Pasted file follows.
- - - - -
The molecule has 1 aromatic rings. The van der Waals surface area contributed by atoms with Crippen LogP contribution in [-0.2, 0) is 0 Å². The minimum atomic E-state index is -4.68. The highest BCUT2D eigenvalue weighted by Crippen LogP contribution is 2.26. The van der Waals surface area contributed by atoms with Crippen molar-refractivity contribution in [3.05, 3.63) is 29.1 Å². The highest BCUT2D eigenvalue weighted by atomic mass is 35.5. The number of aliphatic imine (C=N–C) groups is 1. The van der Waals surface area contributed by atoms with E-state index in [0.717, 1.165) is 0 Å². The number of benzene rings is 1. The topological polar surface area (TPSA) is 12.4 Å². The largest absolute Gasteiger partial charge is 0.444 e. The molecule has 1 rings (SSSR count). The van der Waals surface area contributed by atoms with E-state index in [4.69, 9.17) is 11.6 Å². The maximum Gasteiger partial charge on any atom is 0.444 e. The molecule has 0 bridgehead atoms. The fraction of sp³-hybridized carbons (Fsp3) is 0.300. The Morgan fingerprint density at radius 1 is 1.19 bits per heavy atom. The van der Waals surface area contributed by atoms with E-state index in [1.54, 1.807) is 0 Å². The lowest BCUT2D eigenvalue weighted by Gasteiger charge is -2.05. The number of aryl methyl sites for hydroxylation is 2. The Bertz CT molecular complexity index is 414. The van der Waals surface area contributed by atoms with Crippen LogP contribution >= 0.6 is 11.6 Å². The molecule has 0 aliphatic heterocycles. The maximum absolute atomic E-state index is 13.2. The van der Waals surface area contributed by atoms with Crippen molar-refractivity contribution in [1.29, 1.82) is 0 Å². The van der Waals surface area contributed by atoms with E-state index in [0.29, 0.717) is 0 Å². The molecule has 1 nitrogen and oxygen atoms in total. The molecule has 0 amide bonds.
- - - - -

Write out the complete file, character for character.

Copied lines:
The molecule has 1 aromatic rings. The van der Waals surface area contributed by atoms with Crippen LogP contribution in [-0.2, 0) is 0 Å². The minimum atomic E-state index is -4.68. The highest BCUT2D eigenvalue weighted by Crippen LogP contribution is 2.26. The van der Waals surface area contributed by atoms with Crippen molar-refractivity contribution in [3.05, 3.63) is 29.1 Å². The highest BCUT2D eigenvalue weighted by atomic mass is 35.5. The number of aliphatic imine (C=N–C) groups is 1. The van der Waals surface area contributed by atoms with E-state index in [0.717, 1.165) is 0 Å². The number of benzene rings is 1. The topological polar surface area (TPSA) is 12.4 Å². The largest absolute Gasteiger partial charge is 0.444 e. The molecule has 1 rings (SSSR count). The van der Waals surface area contributed by atoms with E-state index in [4.69, 9.17) is 11.6 Å². The maximum Gasteiger partial charge on any atom is 0.444 e. The molecule has 0 bridgehead atoms. The fraction of sp³-hybridized carbons (Fsp3) is 0.300. The Morgan fingerprint density at radius 1 is 1.19 bits per heavy atom. The van der Waals surface area contributed by atoms with E-state index in [1.54, 1.807) is 0 Å². The lowest BCUT2D eigenvalue weighted by Gasteiger charge is -2.05. The number of aryl methyl sites for hydroxylation is 2. The Bertz CT molecular complexity index is 414. The van der Waals surface area contributed by atoms with Crippen LogP contribution >= 0.6 is 11.6 Å². The molecule has 0 aliphatic heterocycles. The maximum absolute atomic E-state index is 13.2. The van der Waals surface area contributed by atoms with Crippen molar-refractivity contribution in [1.29, 1.82) is 0 Å². The van der Waals surface area contributed by atoms with E-state index in [0.29, 0.717) is 0 Å². The molecule has 1 nitrogen and oxygen atoms in total. The molecule has 0 amide bonds.